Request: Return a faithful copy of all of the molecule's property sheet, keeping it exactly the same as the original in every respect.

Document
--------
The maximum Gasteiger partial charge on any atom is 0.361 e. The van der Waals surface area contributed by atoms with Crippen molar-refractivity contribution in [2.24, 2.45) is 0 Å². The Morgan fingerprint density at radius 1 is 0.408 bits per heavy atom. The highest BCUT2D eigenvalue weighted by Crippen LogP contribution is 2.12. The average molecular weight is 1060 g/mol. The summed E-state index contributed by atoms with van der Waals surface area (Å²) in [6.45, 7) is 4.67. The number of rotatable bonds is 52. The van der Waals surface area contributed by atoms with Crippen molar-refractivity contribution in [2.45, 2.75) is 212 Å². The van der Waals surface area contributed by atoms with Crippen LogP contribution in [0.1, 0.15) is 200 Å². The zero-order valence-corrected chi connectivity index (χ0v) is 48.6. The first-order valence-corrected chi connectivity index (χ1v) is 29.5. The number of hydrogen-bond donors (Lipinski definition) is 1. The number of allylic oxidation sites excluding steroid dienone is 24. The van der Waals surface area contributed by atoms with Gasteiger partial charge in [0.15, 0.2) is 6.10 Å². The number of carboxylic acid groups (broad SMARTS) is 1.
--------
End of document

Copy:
The maximum Gasteiger partial charge on any atom is 0.361 e. The van der Waals surface area contributed by atoms with Crippen molar-refractivity contribution in [2.24, 2.45) is 0 Å². The Morgan fingerprint density at radius 1 is 0.408 bits per heavy atom. The highest BCUT2D eigenvalue weighted by Crippen LogP contribution is 2.12. The average molecular weight is 1060 g/mol. The summed E-state index contributed by atoms with van der Waals surface area (Å²) in [6.45, 7) is 4.67. The number of rotatable bonds is 52. The van der Waals surface area contributed by atoms with Crippen molar-refractivity contribution in [2.45, 2.75) is 212 Å². The van der Waals surface area contributed by atoms with Crippen LogP contribution in [0.1, 0.15) is 200 Å². The zero-order valence-corrected chi connectivity index (χ0v) is 48.6. The first-order valence-corrected chi connectivity index (χ1v) is 29.5. The number of hydrogen-bond donors (Lipinski definition) is 1. The number of allylic oxidation sites excluding steroid dienone is 24. The van der Waals surface area contributed by atoms with Gasteiger partial charge in [0.15, 0.2) is 6.10 Å². The number of carboxylic acid groups (broad SMARTS) is 1.